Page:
Thursday, August 16, 2007

The candidating game

So, my brother emailed me this quiz that compares your views with the positions staked out by US presidential candidates and tells you which candidates match up with you best.

Here are my results, starting with the candidates who got a positive score:

Hunter +34
Romney +30
Giuliani +29
Huckabee +26
McCain +23
Tancredo +20
Cox +14
Thompson +13
Brownback +7

And then we get into negative numbers...

Richardson -15
Obama -15
Biden -16
Paul -17
Clinton -18
Dodd -19
Edwards -19
Gravel -28
Kucinich -30

This actually is pretty close match to my own perceptions of the candidates, especially given the very simple nature of the test. I'm surprised and impressed with how well this works. (I am especially pleased to see that the program figured out that I dislike Ron Paul almost as much as Hillary Clinton. Nice.) Makes me want to go read up on Duncan Hunter...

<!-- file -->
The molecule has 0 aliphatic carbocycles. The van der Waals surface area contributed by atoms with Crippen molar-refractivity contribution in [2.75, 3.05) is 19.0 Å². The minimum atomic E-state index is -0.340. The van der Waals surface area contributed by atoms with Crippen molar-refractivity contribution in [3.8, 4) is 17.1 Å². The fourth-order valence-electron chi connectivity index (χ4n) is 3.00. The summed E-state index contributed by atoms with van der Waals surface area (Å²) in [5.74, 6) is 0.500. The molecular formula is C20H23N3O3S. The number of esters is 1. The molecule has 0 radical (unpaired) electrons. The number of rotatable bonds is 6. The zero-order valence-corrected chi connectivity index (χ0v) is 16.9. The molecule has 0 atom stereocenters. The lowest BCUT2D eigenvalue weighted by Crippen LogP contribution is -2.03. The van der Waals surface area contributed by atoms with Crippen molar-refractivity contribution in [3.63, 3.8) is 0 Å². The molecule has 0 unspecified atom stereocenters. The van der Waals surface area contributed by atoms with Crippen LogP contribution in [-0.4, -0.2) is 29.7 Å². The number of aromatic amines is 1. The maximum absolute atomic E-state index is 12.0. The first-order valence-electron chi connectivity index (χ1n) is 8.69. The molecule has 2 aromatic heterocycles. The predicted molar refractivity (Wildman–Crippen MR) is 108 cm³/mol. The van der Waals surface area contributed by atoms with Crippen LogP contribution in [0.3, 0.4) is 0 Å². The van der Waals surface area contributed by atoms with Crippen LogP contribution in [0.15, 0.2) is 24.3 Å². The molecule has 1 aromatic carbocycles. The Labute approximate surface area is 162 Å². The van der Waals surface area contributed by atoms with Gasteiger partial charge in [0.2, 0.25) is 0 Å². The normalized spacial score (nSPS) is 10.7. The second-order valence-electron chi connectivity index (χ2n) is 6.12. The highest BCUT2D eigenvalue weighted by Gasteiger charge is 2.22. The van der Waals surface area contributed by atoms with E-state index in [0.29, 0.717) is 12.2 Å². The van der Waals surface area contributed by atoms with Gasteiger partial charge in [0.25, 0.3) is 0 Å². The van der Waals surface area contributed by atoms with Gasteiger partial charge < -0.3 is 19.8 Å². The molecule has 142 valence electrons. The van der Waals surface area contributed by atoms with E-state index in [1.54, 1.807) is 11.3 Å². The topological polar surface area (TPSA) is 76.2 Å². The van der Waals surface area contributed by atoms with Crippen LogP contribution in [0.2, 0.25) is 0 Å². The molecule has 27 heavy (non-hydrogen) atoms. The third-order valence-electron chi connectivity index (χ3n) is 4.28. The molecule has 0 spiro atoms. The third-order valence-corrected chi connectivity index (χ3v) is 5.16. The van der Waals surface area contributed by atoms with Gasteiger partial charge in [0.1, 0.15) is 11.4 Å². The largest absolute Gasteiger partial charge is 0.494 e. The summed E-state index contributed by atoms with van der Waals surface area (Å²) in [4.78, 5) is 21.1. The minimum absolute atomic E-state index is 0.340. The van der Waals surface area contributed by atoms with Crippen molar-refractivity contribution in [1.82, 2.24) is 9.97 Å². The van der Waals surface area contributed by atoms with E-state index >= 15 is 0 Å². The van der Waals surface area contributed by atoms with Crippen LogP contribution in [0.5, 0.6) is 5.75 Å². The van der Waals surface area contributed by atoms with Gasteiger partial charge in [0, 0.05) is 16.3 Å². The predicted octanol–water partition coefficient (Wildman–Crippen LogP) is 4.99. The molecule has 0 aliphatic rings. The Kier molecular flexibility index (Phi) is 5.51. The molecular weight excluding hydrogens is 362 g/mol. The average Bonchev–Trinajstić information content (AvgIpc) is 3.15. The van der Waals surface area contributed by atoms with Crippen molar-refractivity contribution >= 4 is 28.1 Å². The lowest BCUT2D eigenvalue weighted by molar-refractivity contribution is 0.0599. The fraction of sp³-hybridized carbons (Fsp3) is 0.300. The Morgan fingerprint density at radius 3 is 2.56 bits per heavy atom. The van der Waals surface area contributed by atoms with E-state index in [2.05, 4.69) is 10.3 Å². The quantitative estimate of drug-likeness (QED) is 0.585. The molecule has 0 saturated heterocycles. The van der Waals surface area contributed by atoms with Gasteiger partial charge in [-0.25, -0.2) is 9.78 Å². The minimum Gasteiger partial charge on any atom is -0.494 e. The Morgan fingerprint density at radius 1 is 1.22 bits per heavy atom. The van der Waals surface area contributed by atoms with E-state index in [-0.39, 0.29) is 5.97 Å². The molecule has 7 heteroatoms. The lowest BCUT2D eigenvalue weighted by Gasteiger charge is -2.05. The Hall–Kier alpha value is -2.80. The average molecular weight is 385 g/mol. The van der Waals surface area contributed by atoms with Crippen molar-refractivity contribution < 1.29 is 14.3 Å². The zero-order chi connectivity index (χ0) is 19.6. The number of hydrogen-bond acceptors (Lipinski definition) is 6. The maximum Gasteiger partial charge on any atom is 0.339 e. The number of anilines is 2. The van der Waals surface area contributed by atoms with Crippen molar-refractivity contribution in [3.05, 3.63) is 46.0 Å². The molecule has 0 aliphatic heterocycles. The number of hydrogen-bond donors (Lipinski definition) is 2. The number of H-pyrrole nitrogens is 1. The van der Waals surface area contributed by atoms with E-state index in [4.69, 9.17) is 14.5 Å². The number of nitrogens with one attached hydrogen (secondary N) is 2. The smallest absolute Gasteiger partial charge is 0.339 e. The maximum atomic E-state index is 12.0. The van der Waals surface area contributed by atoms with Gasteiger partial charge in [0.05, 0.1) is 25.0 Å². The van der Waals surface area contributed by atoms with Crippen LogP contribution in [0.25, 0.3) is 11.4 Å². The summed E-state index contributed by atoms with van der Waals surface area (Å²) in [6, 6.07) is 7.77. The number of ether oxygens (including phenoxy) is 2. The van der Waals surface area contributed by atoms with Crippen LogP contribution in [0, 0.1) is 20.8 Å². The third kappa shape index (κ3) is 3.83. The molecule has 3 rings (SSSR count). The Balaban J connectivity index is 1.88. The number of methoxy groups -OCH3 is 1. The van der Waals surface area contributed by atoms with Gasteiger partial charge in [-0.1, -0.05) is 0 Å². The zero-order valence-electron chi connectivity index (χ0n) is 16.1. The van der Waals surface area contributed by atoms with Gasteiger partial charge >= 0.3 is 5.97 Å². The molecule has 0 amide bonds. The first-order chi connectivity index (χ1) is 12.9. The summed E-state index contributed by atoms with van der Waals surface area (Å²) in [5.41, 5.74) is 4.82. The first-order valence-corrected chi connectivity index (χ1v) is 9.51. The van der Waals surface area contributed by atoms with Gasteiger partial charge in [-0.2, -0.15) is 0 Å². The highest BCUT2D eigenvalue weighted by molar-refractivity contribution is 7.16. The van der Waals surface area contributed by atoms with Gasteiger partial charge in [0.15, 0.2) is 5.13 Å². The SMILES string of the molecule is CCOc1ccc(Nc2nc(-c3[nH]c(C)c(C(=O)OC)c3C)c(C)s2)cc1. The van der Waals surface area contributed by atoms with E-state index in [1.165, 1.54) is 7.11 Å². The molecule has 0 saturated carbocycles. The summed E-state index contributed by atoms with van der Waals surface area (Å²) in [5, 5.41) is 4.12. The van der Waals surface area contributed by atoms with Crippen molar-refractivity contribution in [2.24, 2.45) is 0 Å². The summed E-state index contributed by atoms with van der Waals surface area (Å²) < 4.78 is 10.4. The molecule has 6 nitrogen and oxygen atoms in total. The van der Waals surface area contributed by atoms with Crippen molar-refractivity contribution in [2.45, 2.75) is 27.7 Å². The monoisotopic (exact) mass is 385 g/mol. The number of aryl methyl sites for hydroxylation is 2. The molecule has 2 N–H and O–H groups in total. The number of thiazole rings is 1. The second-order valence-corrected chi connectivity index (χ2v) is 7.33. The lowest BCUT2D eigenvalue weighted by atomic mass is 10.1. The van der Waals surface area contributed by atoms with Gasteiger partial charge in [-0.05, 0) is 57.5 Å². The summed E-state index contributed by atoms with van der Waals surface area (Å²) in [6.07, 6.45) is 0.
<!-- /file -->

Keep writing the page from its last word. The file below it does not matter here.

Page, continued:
But it's definitely a very simplistic test. I did it in two minutes, without thinking about it too much, and was surprised with how well its predictions matched my own previous feelings about the candidates. But I think it's not going to be very helpful for people who are still sorting out their own positions on the issues.

I'm lucky. The issues I care most about are pretty clear-cut. For instance, I think that for our intervention in Iraq to succeed, we need a lot of people there for a long time. The way I read history, anything else leaves the place in absolute chaos. So I support more troops in Iraq for a longer time. And all the candidates have a pretty clear stand on that issue at this point. Now, things could be a lot more complicated. For instance, if the surge were yielding obviously spectacular successes, lots of candidates would shift their positions to agree with mine, at least at that level of detail. And then I would have to get a lot more fine-grained, and tease out much more subtle differences.